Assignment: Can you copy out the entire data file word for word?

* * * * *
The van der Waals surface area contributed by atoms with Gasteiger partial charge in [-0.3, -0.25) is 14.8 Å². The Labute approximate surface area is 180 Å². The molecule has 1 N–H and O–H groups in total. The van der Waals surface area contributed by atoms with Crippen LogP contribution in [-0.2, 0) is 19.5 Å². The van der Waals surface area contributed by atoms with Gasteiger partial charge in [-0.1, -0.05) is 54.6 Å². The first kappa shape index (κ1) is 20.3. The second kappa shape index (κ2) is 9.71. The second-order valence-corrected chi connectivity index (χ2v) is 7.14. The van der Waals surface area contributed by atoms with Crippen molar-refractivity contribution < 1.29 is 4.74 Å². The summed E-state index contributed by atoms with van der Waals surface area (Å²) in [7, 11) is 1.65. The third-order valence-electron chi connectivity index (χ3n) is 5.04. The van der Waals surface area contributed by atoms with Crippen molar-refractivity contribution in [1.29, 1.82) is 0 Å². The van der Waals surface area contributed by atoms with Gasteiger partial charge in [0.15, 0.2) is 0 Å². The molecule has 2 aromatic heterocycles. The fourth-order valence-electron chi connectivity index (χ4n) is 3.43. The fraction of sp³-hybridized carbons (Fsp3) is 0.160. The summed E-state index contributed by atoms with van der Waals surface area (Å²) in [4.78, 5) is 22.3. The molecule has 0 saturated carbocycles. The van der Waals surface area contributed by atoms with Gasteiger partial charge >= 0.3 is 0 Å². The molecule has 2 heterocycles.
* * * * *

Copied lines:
The van der Waals surface area contributed by atoms with Gasteiger partial charge in [-0.3, -0.25) is 14.8 Å². The Labute approximate surface area is 180 Å². The molecule has 1 N–H and O–H groups in total. The van der Waals surface area contributed by atoms with Crippen LogP contribution in [-0.2, 0) is 19.5 Å². The van der Waals surface area contributed by atoms with Gasteiger partial charge in [-0.1, -0.05) is 54.6 Å². The first kappa shape index (κ1) is 20.3. The second kappa shape index (κ2) is 9.71. The second-order valence-corrected chi connectivity index (χ2v) is 7.14. The van der Waals surface area contributed by atoms with Crippen molar-refractivity contribution < 1.29 is 4.74 Å². The summed E-state index contributed by atoms with van der Waals surface area (Å²) in [7, 11) is 1.65. The third-order valence-electron chi connectivity index (χ3n) is 5.04. The van der Waals surface area contributed by atoms with Crippen molar-refractivity contribution in [1.29, 1.82) is 0 Å². The van der Waals surface area contributed by atoms with Gasteiger partial charge in [0.15, 0.2) is 0 Å². The molecule has 2 aromatic heterocycles. The fourth-order valence-electron chi connectivity index (χ4n) is 3.43. The fraction of sp³-hybridized carbons (Fsp3) is 0.160. The summed E-state index contributed by atoms with van der Waals surface area (Å²) in [4.78, 5) is 22.3. The molecule has 0 saturated carbocycles. The van der Waals surface area contributed by atoms with Gasteiger partial charge >= 0.3 is 0 Å². The molecule has 2 heterocycles.